What angles do you grind your turning tools?

Discussion in 'Woodturning Discussion Forum' started by Tim Leiter, Oct 21, 2017.

  1. john lucas

    john lucas

    Joined:
    Apr 26, 2004
    Messages:
    5,832
    Location:
    Cookeville TN USA
    interesting. Yea I accidentally ground my flat scraper to a negative rake and forgot the 90 degree rule. It wouldn't raise a decent burr. When I reground the underside to give me less than 90 it worked. Now I'm talking about measuring the angle from the top bevel to the bottom bevel. That's what I call an included angle. Just so we are on the same page. You are much more in tune with scrapers than I am. I only use them in a pinch to clean up some area I have difficulty with.
     
  2. Jamie Straw

    Jamie Straw

    Joined:
    May 28, 2015
    Messages:
    1,440
    Location:
    Bainbridge Island, WA
    Well, I'm sure as heck glad to hear it's not 39° :D:eek::D
     
    odie and Tim Leiter like this.
  3. RichColvin

    RichColvin

    Joined:
    Mar 13, 2016
    Messages:
    130
    Location:
    Dublin, OH
    Tim,

    I've felt for a while that there is a need for cataloging sharpening information in a way much like Machinery Handbook provides quick information for machinists. So, I put this together as a web site that shows information to answer many of the questions you've asked.

    You can get the information at www.SharpeningHandbook.info. There are no ads or flash; it's just the facts.

    I use a Tormek to sharpen, so it also shows how to get those angles using the Tormek jigs (where there is one).

    Good luck,
    Rich
     
    Last edited: Oct 24, 2017
    Tim Leiter, odie and Bill Boehme like this.
  4. Tim Leiter

    Tim Leiter

    Joined:
    Oct 19, 2016
    Messages:
    25
    Location:
    Central Michigan
    Thanks a bunch Rich. I don't use a Tormek so the jigs and process is not helpful to me but it shows different suggested bevel angles and their usage which is what I was looking for. I use the Wolverine System and also sharpen by "eyeballing" it and checking the angle with a gauge, but this will be very helpful.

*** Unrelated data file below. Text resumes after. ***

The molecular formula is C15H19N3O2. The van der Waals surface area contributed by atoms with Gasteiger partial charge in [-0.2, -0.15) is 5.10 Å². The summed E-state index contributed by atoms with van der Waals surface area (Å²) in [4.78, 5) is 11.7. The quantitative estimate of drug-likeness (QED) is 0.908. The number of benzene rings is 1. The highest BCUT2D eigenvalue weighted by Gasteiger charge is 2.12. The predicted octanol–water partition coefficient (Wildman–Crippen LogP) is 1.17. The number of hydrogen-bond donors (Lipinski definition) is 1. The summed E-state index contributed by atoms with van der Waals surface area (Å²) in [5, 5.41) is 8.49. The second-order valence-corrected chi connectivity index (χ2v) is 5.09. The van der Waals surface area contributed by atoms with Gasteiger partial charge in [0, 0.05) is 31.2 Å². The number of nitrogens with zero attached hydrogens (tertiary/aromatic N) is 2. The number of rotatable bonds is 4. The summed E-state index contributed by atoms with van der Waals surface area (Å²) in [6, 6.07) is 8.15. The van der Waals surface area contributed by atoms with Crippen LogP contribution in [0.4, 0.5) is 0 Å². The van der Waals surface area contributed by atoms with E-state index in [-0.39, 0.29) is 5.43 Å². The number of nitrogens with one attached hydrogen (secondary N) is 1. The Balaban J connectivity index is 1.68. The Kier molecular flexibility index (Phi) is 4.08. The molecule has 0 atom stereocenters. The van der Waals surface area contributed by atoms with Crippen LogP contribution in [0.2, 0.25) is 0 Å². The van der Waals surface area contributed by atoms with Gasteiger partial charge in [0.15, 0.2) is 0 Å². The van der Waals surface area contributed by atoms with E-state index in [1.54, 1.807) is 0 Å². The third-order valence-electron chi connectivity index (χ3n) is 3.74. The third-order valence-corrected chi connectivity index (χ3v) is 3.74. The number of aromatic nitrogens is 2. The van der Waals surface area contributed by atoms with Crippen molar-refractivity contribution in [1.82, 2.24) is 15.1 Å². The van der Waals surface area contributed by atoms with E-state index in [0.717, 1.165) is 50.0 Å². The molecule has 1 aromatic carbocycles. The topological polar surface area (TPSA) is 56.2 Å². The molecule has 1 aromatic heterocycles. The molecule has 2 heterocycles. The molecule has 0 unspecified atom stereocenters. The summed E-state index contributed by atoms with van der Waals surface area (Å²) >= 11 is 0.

Tim.
     
  5. john lucas

    john lucas

    Joined:
    Apr 26, 2004
    Messages:
    5,832
    Location:
    Cookeville TN USA
    odie and Fadi Zeidan like this.
  6. robo hippy

    robo hippy

    Joined:
    Aug 14, 2007
    Messages:
    1,872
    Location:
    Eugene, OR
    John, the NRS's that I use that have included angles greater than 90 degrees, are mostly used for insides of boxes or slightly closed forms. The grinder burr works on them, just like on a standard scraper, but I am preferring the burnished burr for that tool. Cuts cleaner and lasts longer...

    robo hippy
     
  7. Bill Boehme

    Bill Boehme Administrator Staff Member

    Joined:
    Jan 27, 2005
    Messages:
    8,151
    Location:
    Dalworthington Gardens, TX
    Home Page:
    While watching Stu Batty demo the NRS at SWAT, he explained the reason that the included angle works much better when it is 80° or less and that is the bur that can be raised is bigger. He also demonstrated the difference in durability of a grinder bur and a raised bur. The grinder bur only lasted a few seconds while the raised bur was good for about 45 seconds. An included angle of 60° seemed to be the optimum value for strength and size of the bur.
     
  8. robo hippy

    robo hippy

    Joined:
    Aug 14, 2007
    Messages:
    1,872
    Location:
    Eugene, OR
    Hmm, I haven't done any real duration tests on burrs on the 30/30 NRS. With the more blunt NRS, the burnished burr lasts a lot longer than 45 seconds. My guess is that there is more metal to back up the cutting forces than there is on the 30/30. As I said in an earlier post here, when I burnish on a 30/30 NRS, you can hear the burr and edge kind of breaking rather than just turning.

    robo hippy
     
  9. Bill Boehme

    Bill Boehme Administrator Staff Member